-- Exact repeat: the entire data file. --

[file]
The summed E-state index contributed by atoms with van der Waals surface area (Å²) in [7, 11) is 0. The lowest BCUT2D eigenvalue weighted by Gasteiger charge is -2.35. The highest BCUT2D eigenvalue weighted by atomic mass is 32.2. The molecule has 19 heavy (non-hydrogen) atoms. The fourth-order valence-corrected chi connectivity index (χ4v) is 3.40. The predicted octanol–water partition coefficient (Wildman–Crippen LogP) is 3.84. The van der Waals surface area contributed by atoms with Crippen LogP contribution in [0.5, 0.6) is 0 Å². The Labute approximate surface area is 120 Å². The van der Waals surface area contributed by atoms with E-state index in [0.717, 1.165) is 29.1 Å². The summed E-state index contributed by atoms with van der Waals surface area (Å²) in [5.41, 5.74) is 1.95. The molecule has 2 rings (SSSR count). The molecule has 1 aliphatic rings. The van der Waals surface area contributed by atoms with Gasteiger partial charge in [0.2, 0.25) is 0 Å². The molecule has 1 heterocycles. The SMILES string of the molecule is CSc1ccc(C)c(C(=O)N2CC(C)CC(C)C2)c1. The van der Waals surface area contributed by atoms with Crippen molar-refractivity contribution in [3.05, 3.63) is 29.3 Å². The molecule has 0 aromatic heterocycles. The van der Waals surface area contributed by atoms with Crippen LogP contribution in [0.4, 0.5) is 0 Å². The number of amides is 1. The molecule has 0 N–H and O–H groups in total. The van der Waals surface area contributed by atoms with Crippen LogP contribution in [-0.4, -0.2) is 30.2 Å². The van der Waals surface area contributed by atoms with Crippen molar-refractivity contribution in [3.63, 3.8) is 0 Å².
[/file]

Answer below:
The summed E-state index contributed by atoms with van der Waals surface area (Å²) in [7, 11) is 0. The lowest BCUT2D eigenvalue weighted by Gasteiger charge is -2.35. The highest BCUT2D eigenvalue weighted by atomic mass is 32.2. The molecule has 19 heavy (non-hydrogen) atoms. The fourth-order valence-corrected chi connectivity index (χ4v) is 3.40. The predicted octanol–water partition coefficient (Wildman–Crippen LogP) is 3.84. The van der Waals surface area contributed by atoms with Crippen LogP contribution in [0.5, 0.6) is 0 Å². The Labute approximate surface area is 120 Å². The van der Waals surface area contributed by atoms with E-state index in [0.717, 1.165) is 29.1 Å². The summed E-state index contributed by atoms with van der Waals surface area (Å²) in [5.41, 5.74) is 1.95. The molecule has 2 rings (SSSR count). The molecule has 1 aliphatic rings. The van der Waals surface area contributed by atoms with Gasteiger partial charge in [0.2, 0.25) is 0 Å². The molecule has 1 heterocycles. The SMILES string of the molecule is CSc1ccc(C)c(C(=O)N2CC(C)CC(C)C2)c1. The van der Waals surface area contributed by atoms with Crippen molar-refractivity contribution in [3.05, 3.63) is 29.3 Å². The molecule has 0 aromatic heterocycles. The van der Waals surface area contributed by atoms with Crippen LogP contribution in [0.4, 0.5) is 0 Å². The number of amides is 1. The molecule has 0 N–H and O–H groups in total. The van der Waals surface area contributed by atoms with Crippen LogP contribution in [-0.4, -0.2) is 30.2 Å². The van der Waals surface area contributed by atoms with Crippen molar-refractivity contribution in [3.63, 3.8) is 0 Å².